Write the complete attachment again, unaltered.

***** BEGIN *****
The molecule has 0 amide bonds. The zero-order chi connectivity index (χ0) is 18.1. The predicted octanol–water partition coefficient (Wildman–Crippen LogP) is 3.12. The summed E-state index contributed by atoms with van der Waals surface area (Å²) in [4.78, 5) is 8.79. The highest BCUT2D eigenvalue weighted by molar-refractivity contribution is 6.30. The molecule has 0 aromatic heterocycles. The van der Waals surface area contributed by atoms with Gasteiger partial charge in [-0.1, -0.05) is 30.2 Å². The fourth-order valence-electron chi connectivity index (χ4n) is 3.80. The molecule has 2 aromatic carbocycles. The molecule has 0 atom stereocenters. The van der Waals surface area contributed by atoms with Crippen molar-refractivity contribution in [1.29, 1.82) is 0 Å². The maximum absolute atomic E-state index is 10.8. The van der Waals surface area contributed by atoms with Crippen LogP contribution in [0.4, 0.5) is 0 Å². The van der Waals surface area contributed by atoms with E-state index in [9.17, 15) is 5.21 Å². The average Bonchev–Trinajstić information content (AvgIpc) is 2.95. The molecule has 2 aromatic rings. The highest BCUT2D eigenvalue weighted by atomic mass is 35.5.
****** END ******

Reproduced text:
The molecule has 0 amide bonds. The zero-order chi connectivity index (χ0) is 18.1. The predicted octanol–water partition coefficient (Wildman–Crippen LogP) is 3.12. The summed E-state index contributed by atoms with van der Waals surface area (Å²) in [4.78, 5) is 8.79. The highest BCUT2D eigenvalue weighted by molar-refractivity contribution is 6.30. The molecule has 0 aromatic heterocycles. The van der Waals surface area contributed by atoms with Gasteiger partial charge in [-0.1, -0.05) is 30.2 Å². The fourth-order valence-electron chi connectivity index (χ4n) is 3.80. The molecule has 2 aromatic carbocycles. The molecule has 0 atom stereocenters. The van der Waals surface area contributed by atoms with Crippen molar-refractivity contribution in [1.29, 1.82) is 0 Å². The maximum absolute atomic E-state index is 10.8. The van der Waals surface area contributed by atoms with Crippen LogP contribution in [0.4, 0.5) is 0 Å². The van der Waals surface area contributed by atoms with E-state index in [9.17, 15) is 5.21 Å². The average Bonchev–Trinajstić information content (AvgIpc) is 2.95. The molecule has 2 aromatic rings. The highest BCUT2D eigenvalue weighted by atomic mass is 35.5.